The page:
Enforcement of Investment Arbitration Awards in the Context of Protectionism and Backlash

By: Christy Chidiac

Geopolitical context and international arbitration are intertwined. Contemporary political events illustrate an undeniable retreat of the most developed nations towards protectionism. In reaction to Brexit, many commentators concluded that enforceability of international commercial arbitration awards is safe thanks to the applicability of the New York Convention. Conversely, even if the enforcement of ICSID investment arbitration awards is automatic due to Article 54 of the ICSID Convention, its execution may depend on States willingness to render it efficient through the diverse applicable national laws on immunity from execution. After all, this decision falls within States sovereignty, and at the heart of States decisions, lies public opinion. Public disapproval towards globalization goes hand in hand with the growing mistrust for foreign investment and investment arbitration, as showed by the European protests to the recourse of Investor State mechanism as part of the TTIP or CETA. In this context, arbitration mechanisms are related to globalization and corporation’s governance, hence the fundamental risk is that limitations on arbitration may become popular. As Professor David Caron Caron asserts, State acts to reform the investment treaty regime are a response to, or even a form of, backlash against that regime. Procedural reforms of investment arbitration in the past fifteen years focused on an increase of transparency, including possibilities for public hearings, and publication of arbitral documents. Additional substantive reforms also took place, with more detailed treaties provisions. Moreover, commercial arbitration is not immune from the risk of growing mistrust, as it may adjudicate for illegal activities for instance, under protection of confidentiality. These observations raise questions about the possibility of rendering international arbitration more democratic. Moreover, may public opinion and political context not only affect the transparency but also the efficiency of international arbitration mechanisms? If so, how should the effects of contextual fluctuations on arbitration efficiency be countered? The recent evolution of French legislation illustrates these issues.

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The Hacking of Things: International Law’s Modern Challenge

Photo Credit: Rose Innes

 

By: Lauren Kelly-Jones

The Hacking of Things: International Law’s Modern Challenge In December, in a fully-booked luxury hotel in the Austrian Alps, guests went to their doors and couldn’t open them. Something was wrong. In the middle of winter, beside the cold Turracher lake the computers went dark.

It was the first weekend of ski season, and the entire door-key system of Romantik Seehotel Jägerwirt ( a 111-year-old hotel) had been taken down. Hackers demanded that the hotel hand over €1,500 (around $1,600, payable in bitcoin) to restore their systems. Because management felt as though they had no choice, they did so. Then – systems back up, doors unlocked – they went public, to warn others of the dangers of this kind of cybercrime: a modern twist on criminal blackmail.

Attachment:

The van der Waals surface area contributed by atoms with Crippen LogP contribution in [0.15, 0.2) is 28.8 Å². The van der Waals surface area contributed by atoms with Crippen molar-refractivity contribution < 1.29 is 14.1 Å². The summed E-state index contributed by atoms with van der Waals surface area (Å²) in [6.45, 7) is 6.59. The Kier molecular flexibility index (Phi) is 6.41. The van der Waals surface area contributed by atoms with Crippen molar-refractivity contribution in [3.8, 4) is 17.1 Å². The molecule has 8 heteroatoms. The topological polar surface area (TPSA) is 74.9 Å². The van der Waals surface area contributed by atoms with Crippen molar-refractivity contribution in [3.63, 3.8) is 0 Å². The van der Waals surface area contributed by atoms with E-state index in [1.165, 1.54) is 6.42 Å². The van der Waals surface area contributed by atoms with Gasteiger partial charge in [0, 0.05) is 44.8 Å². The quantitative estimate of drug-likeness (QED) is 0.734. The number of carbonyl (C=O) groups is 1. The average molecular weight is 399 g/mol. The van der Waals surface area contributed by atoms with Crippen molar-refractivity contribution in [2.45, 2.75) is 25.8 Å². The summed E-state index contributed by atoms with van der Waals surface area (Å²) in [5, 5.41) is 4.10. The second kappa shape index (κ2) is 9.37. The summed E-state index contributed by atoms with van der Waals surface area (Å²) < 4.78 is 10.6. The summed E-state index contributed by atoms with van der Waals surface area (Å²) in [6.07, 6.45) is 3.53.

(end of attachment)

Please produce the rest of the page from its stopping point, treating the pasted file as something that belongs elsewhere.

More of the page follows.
“Ransomware” is in itself not a new concept: in a typical scenario, an entity’s data is encrypted and made unavailable until a payment is made. For instance, in California in February 2016, a hospital was forced to pay $17,000 in bitcoin to free its computers of a hacker’s virus. And yet, the Seehotel Jägerwirt attack is seemingly the first report of ransomware involving a physical device of this scale: the “Ransomware of Things,” or “jackware.” This kind of ransomware has the potential to control connected, intelligent objects in the real world. The risks are all too obvious: AT&T has highlighted the concept of a smart car being hacked with its ignition or brakes remotely controlled; in 2015, a hacker claimed to have taken over a plane’s engine controls; in Finland last year, a DDoS attack halted heating in two buildings in the middle of winter.

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Self-determination in Western Sahara: A Case of Competing Sovereignties?

By: Maribeth Hunsinger

Western Sahara is a disputed territory in the Maghreb region of North Africa, bordering Morocco, Algeria, and Mauritania. It boasts phosphate and iron reserves, and is believed to have offshore oil deposits. Spain colonized the territory in 1884 and exercised control for over one hundred years, until Morocco wrested de facto control over large parts of the territory.

Some, however, still see Western Sahara as “Africa’s last colony,” with the Kingdom of Morocco exercising colonial power over the native Sahrawi people. No member states of the United Nations (UN) have recognized Moroccan sovereignty. While there remains political support for Morocco’s claim in the West, many countries are increasingly recognizing the legitimacy of the independence claims by the Sahrawi Arab Democratic Republic (SADR).

This piece explores the basis for these respective claims, and in particular the proposition that self-determination in Western Sahara should not serve to decide between “competing sovereignties” but to allow the Sahrawi people to decide whether to retain their sovereignty.

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